shrag022: February 2012 Archives

Inattentional Blindness

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Last week in discussion, we talked about inattention blindness and not seeing things right in front of our faces. We were shown an example of some people passing a basketball back and forth, while a bear moonwalked across the screen.
While on Facebook this week, a post came up with an article about a musician. He played six Bach pieces on the violin for about 45 minutes in a metro station during rush hour. Roughly 1100 people were in the station during that time. A few people stopped and listened for a few minutes, and children were pulled away from listening by their parents to keep walking. In his 45 minutes of playing, he made $32 and received no applause or recognition after he finished.
The violinist was none other than Joshua Bell. He is one of the most talented musicians in the world, and was playing one of the most intricate pieces ever written on a 3.5 million dollar violin. Two days earlier, Bell sold out at a theater in boston where the seats averaged $100.
If one of the top musicians in the wold can play one of the best pieces of music on an instrument that expensive and not be noticed for who he really is, what else is happening in the world that we are simply passing by without a second glance?

Chapter 10 Human development

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Approximately 80 years ago, quadruplets Nora, Iris, Myra, and Hester Genain were born. All four sisters were diagnosed with schizophrenia. This scenario highlights some key points in the battle of nature vs. nurture. Even though they were identical sisters, they varied in weight. Two of them, Iris and Hester, weighed significantly less than the other two, Nora and Myra. Three of the four sisters were hospitalized due to their disorders, leaving Nora to be the only "strong" sister. Whether it was because Iris and Hester severely weighed less or not, their mother favored Nora and Myra. She would even go to the extent of punishing Iris and Hester for inappropriate behavior. Myra was her favorite though, to the point where she said that she thought Myra was psychologically healthier and smarter than the other three. Myra went on to get married and held a job position for many years. I see different ways of nurture every day. Had the Genain family only had twins or triplets, the way they raised them would have been very different. Had Myra not been born, the parents would have treated each of the other three daughters a lot better, and not have caused as muc stress on them later in life. My brother and I are, even though a few years apart, very similar. We are about the same height, have similar personalities, and like many of the same things, but we act differently because of how our parents raised us with the knowledge they had. He is older than me, so my parents had a few years to raise him before I was born. They learned things while raising him that they did differently with me. Humans develop differently based on their nature and nurture, and no person can be raised the exact same way.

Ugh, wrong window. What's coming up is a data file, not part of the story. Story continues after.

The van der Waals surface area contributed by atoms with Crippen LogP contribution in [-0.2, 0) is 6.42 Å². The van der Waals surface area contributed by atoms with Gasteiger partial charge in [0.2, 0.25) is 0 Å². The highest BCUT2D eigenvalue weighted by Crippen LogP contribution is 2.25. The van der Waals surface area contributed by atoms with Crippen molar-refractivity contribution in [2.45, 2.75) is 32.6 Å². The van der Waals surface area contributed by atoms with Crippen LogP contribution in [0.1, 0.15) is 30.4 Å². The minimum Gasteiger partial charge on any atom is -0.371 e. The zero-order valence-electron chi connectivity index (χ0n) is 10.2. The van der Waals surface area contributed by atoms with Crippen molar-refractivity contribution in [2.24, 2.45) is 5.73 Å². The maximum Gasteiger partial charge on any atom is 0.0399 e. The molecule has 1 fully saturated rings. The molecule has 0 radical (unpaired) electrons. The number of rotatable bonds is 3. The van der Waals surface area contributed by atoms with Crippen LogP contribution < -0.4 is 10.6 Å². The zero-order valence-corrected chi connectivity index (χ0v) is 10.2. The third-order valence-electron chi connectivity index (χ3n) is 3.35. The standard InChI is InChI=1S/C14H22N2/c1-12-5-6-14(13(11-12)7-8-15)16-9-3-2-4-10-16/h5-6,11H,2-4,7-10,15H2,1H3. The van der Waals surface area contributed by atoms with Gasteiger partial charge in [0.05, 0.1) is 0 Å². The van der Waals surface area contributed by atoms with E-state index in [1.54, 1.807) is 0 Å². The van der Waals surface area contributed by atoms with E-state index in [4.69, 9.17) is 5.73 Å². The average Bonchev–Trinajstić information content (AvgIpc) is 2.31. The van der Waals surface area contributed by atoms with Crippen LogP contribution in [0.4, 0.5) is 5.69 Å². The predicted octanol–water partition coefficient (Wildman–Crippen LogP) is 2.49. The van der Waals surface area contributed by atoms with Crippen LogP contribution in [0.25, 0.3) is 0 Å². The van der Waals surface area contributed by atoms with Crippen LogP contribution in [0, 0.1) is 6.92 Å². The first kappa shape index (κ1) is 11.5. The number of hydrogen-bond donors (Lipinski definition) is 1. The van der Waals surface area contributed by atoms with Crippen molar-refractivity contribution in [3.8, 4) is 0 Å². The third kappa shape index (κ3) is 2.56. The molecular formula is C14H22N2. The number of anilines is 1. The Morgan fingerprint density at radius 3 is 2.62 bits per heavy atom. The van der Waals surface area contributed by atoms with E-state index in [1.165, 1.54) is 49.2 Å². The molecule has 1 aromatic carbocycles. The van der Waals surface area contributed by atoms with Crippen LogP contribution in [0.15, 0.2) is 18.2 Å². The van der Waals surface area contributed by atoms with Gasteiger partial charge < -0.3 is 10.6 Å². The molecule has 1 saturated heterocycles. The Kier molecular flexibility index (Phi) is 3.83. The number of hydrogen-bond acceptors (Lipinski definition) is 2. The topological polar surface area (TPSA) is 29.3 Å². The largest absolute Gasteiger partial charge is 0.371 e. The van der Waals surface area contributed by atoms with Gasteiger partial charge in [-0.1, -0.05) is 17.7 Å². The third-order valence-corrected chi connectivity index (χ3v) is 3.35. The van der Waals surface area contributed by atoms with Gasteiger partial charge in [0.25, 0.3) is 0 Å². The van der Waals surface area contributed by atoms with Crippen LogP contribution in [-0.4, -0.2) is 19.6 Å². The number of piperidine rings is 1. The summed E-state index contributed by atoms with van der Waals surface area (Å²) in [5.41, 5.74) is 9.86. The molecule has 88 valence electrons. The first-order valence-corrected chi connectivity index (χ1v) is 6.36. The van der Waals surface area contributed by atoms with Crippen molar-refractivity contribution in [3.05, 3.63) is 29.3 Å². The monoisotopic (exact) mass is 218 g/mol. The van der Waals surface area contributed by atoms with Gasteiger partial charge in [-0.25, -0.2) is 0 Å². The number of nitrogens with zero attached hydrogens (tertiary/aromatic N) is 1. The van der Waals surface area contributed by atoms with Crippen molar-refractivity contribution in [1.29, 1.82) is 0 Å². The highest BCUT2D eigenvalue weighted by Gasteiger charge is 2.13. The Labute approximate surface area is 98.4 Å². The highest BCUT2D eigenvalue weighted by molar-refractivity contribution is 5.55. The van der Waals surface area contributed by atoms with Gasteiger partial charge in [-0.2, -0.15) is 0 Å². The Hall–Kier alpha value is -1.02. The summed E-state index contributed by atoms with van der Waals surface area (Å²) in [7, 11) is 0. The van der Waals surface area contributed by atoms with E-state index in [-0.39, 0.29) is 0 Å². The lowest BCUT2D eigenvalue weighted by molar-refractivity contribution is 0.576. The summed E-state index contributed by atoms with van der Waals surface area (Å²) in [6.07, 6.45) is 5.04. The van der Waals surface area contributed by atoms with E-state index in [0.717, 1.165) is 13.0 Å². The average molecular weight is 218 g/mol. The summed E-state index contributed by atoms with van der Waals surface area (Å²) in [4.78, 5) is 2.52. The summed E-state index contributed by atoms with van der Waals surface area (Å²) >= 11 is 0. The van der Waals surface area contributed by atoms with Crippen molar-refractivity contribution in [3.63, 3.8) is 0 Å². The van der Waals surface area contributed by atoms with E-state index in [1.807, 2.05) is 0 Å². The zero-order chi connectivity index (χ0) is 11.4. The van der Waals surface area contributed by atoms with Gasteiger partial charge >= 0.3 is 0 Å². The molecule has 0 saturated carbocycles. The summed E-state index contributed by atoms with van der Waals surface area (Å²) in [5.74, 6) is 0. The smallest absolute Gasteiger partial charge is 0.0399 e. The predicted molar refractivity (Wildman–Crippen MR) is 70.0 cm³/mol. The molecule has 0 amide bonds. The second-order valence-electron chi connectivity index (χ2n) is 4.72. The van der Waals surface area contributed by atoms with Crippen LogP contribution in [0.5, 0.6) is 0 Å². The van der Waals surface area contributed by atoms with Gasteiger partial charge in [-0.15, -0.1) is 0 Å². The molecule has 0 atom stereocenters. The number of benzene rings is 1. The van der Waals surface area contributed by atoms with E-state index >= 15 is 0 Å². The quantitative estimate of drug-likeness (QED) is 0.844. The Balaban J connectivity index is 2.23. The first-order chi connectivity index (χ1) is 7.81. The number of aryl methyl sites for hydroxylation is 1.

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This page is an archive of recent entries written by shrag022 in February 2012.

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